AIDS Crisis Threatens Uganda, As A Shortage Of Essential Medicines Puts Thousands Of Lives At Risk


An AIDS crisis is developing in Uganda, as the country has run out of Septrin, an essential antibiotic given to all those affected by HIV, putting thousands of lives at risk. Septrin is a vital preventative medicine, as those who suffer from HIV have weakened immune systems, and the antibiotic is essential for warding off various infections that cause life-threatening illnesses, such as pneumonia. Uganda relies on the Global Fund, the United States’ emergency aid program for AIDS relief, to provide them Septrin, but a lack of funding has delayed its arrival, ultimately jeopardising the effort to wipe out AIDS by 2030.

An estimated 1.6 million people living in Uganda have HIV. For John Salamuka, the Kamuli district coordinator for people living with HIV, their future looks bleak. For people living with HIV, he comments, “the moment you stop taking [Septrin], the body cannot resist opportunistic infections.” This means that many will soon succumb to expensive and hard to treat infections like malaria. Moreover, Septrin is also a “first-line regimen for many conditions in people who do not live with HIV,” according to public health expert Milly Katana, so the prolonged stock-out which began five months ago affects “all people of Uganda.” The tragedy is that Septrin is an extremely cheap antibiotic, and could theoretically be produced in Uganda, but “poor administration” in the Ugandan Ministry of Health has prevented this from being the case. The country is not currently “fulfilling its constitutional responsibility” to its citizens, whose lives are, as a result, dependent on international aid.

HIV affects 7.3% of the adult population of Uganda. Activists have rightfully been criticising the government for not investing more in their effort to tackle HIV, and for not taking responsibility of the crisis at all. Indeed, according to Katana, the “stock-outs of essential medicines is a ping-pong game in Uganda, with no-one wanting to take responsibility for their actions.” Many Ugandans are low-income earners who cannot afford Septrin on a daily basis. In unnecessarily increasing their susceptibility to opportunistic infections by failing to provide such an essential medicine, the government’s inaction is failing its citizens basic right to health, and for many – life in general.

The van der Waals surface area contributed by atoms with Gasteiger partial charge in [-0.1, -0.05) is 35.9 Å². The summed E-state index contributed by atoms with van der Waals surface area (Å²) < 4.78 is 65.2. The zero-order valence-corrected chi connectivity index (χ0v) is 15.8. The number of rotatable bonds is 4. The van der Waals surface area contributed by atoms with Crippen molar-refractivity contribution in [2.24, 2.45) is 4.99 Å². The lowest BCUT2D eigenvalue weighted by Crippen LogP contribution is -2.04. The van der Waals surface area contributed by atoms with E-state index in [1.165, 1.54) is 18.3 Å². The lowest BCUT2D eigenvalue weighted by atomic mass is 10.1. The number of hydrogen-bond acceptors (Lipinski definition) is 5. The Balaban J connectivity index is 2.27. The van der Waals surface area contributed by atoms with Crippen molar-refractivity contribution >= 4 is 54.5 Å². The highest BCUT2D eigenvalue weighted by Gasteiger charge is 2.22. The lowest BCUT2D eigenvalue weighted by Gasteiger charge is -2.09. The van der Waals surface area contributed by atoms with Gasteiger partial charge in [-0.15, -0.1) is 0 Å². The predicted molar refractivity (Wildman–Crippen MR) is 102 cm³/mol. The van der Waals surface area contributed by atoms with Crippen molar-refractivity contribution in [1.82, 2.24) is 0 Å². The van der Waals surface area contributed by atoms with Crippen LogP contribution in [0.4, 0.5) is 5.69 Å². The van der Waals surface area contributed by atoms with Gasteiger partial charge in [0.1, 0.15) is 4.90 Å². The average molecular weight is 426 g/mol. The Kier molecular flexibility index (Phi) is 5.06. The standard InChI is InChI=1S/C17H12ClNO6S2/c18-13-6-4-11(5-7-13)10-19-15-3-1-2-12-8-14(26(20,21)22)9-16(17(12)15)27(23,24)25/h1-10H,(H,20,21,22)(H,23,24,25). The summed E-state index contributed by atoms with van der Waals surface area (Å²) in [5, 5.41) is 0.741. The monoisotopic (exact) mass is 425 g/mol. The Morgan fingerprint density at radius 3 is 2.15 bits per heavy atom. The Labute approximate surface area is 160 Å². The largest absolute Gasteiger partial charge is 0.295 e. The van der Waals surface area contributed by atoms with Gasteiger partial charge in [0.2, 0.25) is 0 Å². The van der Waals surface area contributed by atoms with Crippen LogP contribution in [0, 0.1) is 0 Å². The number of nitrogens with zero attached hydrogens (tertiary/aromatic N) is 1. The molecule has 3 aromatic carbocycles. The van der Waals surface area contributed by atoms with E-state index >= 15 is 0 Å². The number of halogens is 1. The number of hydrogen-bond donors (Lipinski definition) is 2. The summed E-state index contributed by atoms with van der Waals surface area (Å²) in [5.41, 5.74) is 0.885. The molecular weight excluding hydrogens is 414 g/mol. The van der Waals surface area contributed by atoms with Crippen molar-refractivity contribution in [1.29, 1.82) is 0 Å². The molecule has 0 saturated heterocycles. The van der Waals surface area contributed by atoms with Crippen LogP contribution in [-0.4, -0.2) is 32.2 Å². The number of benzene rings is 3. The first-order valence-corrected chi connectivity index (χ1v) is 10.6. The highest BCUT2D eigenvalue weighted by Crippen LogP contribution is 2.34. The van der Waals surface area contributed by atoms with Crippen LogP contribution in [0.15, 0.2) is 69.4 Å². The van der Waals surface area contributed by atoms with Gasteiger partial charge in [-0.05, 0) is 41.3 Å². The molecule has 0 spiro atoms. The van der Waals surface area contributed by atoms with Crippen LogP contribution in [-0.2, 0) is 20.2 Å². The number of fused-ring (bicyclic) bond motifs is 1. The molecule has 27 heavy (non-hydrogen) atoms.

HIV is a global concern. The virus is widely believed to have originated in the Democratic Republic of Congo when a pathogen, now known as the human immunodeficiency virus, crossed from chimpanzees to humans in the 1920s. The AIDS crisis officially began on June 5th, 1981, when the US Centre for Disease Control noticed unusual clusters of rare and aggressive cancer Kaposi’s sarcoma, and cases of pneumonia in homosexual men. The virus has since then swept the globe in a devastating pandemic, spreading fear, stigma, and leaving an estimated 35 million deaths in its wake. Early on in the crisis, many victims suffered agonising and terrifying deaths within a few years of contracting the infection, as the virus destroyed specialist white blood cells in their immune systems, rendering victims highly susceptible to infections and some cancers. The advent of anti-retroviral drugs suppressing the virus’ activity has significantly improved patients’ quality of life, and those with access to a regimen of essential medicines can expect a near-normal lifespan. However, a lack of any of these medicines, including the first-line antibiotic Septrin, has a significant impact on the patients’ ability to fight HIV, and consequently, their ability to live a normal life.

The lack of essential antibiotic Septrin is devastating news for the 1.6 million people in Uganda living with HIV. Being unnecessarily subject to further life threatening infections like malaria and tuberculosis is a public health disaster with the potential to kill thousands. The people of Uganda desperately need the government to increase investment in fighting HIV, and require more help from international aid organisations to ensure their continued access to these essential medicines. By not seizing the crisis, the Ugandan government is failing many of its citizens, and denying their basic right to a normal quality of life.